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Although the winter of 2015 will be marked by the release of the acclaimed, Star Wars: The Force Awakens, the MLB 2015 winter free agency class will be marked by the quantity of starting pitching available. Most notably, the Boston Red Soxs' signing of David Price marked the domino effect of free agents signing their respective deals. With the Red Soxs' signing David Price at 7 years, $217 million, big-name starting pitchers in free agency began to make significant decisions such as Zack Greinke, Johnny Cueto, Jeff Samardizja, and many others.

On the surface, the David Price contract looks questionable at a ~$30 million AAV over a long 7 year deal. However, a key emphasis and advantage of the contract is the opt-out clause after 3 years. In a similar way to Zack Greinke's opt-out clause, which allowed Greinke to enter this year's free agency crop, the opt-out clause is a great addition to the contract for the Red Soxs and David Price. As I have stressed continuously in my previous articles, long-term deals hurt teams because the negative performance against expectations add up towards the end of contracts (shirk, Krautmann). Yet, the opt-out clause gives David Price an incentive to pitch to the best of his ability and have the option to head back into free agency at the age of 33 to get another big contract before retirement like Zack Greinke. Thus, the Red Soxs' hope for David Price is to meet high expectations throughout the first three years of the deal and possibly avoid the high risk towards the later half of the deal. With a close diagnosis of the contract, the contract looks like a win-win for the Boston Red Soxs and David Price.

There are many positives towards David Price's current value based on his current performance. In 2015, Price had an xFIP of 3.24 and an ERPA of -1.34 (Top 25% of all starting pitchers). The reason for his exemplar performance values is the fact he has consistently put up great strikeout numbers (9.19 K/9) and low walk rate numbers (5.3%). Specifically, as shown by the graphic below, his command of his fastball, changeup, and cutter are terrific. An important point to note from the graphic below is that his changeup is easily one of the best pitches in MLB because of the fading action and utmost similarity to his 92-94 MPH fastball (in terms of break). Hence, the deceptiveness of his changeup with a use of a great fastball plays a huge role in his big strikeout numbers. Yet, for his accolades and due praise, David Price does come with slight weaknesses in his game.

Image 1

As quoted in "Star Wars: Episode V - The Empire Strikes Back," “a Jedi uses the Force for knowledge and defense, never for attack.” In some ways, this quote from Yoda illustrates David Price's strengths and weaknesses as a pitcher. David Price will compile strikeouts and have low walks, which will compliment great analytic numbers (xFIP and ERPA). However, as the big game came up, David Price consistently gave up a big hit in a key situation, where he needed an out (Strikeout, Groundball, or Flyball). These timely hits and hard hits are easily clear in his statistics and his pitching data points.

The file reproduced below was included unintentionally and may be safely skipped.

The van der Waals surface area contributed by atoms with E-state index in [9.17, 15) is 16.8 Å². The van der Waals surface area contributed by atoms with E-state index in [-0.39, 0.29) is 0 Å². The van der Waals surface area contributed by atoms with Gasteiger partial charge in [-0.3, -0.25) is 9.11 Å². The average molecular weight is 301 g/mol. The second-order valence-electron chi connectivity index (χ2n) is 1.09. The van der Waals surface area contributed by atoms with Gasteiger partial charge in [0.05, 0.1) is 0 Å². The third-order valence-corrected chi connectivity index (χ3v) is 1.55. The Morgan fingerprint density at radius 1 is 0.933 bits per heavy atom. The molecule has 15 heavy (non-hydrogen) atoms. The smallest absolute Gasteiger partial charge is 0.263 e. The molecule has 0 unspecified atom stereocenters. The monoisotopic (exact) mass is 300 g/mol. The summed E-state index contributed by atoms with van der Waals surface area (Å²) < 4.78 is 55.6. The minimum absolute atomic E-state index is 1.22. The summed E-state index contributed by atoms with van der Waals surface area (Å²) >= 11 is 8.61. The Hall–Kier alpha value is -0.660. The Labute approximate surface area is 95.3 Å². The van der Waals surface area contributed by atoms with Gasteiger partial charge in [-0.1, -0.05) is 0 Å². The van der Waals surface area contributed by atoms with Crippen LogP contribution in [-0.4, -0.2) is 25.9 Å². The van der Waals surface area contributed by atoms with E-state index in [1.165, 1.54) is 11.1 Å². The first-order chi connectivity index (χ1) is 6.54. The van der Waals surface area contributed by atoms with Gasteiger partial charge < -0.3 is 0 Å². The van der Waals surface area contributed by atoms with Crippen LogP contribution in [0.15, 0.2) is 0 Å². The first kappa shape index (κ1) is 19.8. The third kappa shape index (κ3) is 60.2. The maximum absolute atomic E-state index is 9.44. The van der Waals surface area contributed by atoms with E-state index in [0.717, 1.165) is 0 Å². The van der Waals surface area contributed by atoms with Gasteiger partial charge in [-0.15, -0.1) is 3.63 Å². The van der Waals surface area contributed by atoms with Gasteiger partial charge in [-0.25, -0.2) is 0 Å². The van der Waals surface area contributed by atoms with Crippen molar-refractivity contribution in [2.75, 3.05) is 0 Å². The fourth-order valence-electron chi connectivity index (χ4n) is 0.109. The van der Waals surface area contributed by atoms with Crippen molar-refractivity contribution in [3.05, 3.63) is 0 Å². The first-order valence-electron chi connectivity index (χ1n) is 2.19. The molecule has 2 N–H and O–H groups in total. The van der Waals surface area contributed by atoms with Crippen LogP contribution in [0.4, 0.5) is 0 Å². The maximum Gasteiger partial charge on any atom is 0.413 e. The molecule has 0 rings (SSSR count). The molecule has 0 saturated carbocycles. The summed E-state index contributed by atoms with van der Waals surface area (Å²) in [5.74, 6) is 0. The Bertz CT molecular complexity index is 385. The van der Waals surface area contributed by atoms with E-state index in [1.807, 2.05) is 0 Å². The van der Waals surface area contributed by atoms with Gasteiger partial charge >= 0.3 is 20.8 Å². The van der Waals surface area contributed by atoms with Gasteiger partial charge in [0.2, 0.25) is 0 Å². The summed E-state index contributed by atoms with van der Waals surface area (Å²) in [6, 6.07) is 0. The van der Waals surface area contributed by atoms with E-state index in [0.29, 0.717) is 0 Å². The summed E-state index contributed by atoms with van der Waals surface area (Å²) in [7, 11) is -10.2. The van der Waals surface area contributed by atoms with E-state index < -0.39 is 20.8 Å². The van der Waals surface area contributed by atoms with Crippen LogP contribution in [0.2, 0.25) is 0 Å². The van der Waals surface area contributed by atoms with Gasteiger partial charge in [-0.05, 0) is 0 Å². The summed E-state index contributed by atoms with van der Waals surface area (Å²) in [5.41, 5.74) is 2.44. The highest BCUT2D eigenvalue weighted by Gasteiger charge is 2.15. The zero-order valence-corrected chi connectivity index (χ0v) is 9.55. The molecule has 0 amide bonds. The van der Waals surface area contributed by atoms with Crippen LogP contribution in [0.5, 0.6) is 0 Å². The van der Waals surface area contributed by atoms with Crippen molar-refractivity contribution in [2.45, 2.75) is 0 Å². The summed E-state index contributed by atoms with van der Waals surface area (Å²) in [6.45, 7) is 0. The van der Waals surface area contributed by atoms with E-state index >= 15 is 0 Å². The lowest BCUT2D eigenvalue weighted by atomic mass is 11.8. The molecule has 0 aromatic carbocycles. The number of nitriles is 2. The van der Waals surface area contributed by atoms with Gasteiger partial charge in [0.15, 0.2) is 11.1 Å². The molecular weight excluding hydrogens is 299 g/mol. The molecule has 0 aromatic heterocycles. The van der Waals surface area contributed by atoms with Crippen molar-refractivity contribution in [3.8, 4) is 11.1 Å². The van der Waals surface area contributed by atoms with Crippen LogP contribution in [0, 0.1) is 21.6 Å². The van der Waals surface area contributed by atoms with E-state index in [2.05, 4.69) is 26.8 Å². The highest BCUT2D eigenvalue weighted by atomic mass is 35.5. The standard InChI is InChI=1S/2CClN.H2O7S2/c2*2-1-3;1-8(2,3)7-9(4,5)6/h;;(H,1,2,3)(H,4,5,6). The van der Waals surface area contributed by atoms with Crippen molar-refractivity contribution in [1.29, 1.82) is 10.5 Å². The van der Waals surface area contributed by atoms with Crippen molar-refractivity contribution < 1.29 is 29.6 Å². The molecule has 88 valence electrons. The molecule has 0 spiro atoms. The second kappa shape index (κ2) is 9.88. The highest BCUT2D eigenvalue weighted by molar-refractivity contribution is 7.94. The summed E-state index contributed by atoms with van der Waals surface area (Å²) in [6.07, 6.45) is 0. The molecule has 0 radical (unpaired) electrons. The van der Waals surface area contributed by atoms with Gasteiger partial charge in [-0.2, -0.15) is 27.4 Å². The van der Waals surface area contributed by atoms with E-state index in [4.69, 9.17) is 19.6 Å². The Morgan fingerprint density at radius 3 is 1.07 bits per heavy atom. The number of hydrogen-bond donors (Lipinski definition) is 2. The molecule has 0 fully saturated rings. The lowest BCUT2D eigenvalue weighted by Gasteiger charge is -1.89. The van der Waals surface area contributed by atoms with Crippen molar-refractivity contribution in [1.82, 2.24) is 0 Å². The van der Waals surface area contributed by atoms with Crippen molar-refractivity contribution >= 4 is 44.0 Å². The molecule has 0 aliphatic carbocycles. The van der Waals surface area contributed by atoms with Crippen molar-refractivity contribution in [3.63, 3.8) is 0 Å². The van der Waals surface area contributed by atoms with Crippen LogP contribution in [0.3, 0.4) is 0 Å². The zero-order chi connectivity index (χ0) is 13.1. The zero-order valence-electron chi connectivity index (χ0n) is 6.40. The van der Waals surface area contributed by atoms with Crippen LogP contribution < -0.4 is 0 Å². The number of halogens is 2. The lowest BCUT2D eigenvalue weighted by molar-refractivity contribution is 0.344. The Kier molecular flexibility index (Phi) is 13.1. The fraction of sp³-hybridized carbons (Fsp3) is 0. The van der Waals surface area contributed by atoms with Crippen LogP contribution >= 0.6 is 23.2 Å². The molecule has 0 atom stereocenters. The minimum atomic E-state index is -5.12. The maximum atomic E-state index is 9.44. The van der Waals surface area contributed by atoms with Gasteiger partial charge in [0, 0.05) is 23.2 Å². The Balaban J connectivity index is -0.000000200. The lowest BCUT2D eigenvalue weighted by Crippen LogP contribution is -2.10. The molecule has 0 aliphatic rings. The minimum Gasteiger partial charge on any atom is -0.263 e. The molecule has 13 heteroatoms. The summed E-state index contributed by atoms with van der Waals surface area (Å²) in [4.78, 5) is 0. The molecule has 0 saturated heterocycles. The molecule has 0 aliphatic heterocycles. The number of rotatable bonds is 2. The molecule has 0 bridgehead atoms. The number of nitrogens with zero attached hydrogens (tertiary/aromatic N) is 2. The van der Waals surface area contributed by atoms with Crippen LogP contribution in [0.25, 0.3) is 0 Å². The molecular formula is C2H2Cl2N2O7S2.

First of all, in the past three seasons, Price has had a groundball percentage varying between 41% and 44%, which is relatively low for overall run prevention. A big reason for his low groundball percentages is his pitch types. Although he used a curveball 15.9% of the time in 2015, the vertical break of his curveball was inconsistent with some vertical break being positive and some being negative. A consistent slider or curveball (consistent break) would pay huge dividends for his future value. For example, in Game 1 of the ALCS, David Price rolled through the first six innings with ease and, once, the 7th inning came up, the Royals were able to come back to win the game with timely hits. Most notably, in the 7th inning against Eric Hosmer, after throwing a 95 MPH fastball that missed his target, he threw a decent 86 MPH changeup that Hosmer impressively rocketed for a timely to open the floodgates for a big inning for the Royals (gif below). Consistently, throughout Price's starts, he will pile up those flashy numbers, but occasionally those big hits would pop up because of his inability to get groundballs from different pitch types like a slider or curveball.

Image 2

For all the criticism for David Price, one cannot discount the value that David Price can bring to a team. Without David Price, the Blue Jays would have not made a push towards the playoffs. This is not only attributable to his performance as a ballplayer, but also a compliment as a teammate. In the world of analytics, the "team player" aspect is somewhat overlooked because of its certain immeasurability. However, on logic and business-management sense, a team of full "team players" with ability will always triumph over a team of players that have ability but are evidently selfish. From the reports around baseball, there was no question towards David Price's leadership. Hence, this should bode well to a young Boston Red Soxs' team in need of an anchor to a relatively weak starting rotation. Again, I am a firm believer that David Price's 7 year, $217 million contract with an opt-out after 3 years is a fantastic, incentive-laden deal that will provide two ideal qualities: extra motivation for David Price to perform to the best of his ability and low risk for the Boston Red Soxs (compared to previous long-term contracts).

1. "Baseball Statistics and Analysis | FanGraphs Baseball." Baseball Statistics and Analysis | FanGraphs Baseball. Fangraphs, n.d. Web. 17 DEC. 2015.
2. Pothula, Sanjay. "A New Form of SIERA: Pitcher Performance through the First Half of the Season." Ariball News. AriBall, n.d. Web. 17 DEC. 2015. .
3. Star Wars. Dir. George Lucas. Twentieth-Century Fox Corp., 1977. DVD.
NOTE: All statistics accurate as of 12/17/15

By Sanjay Pothula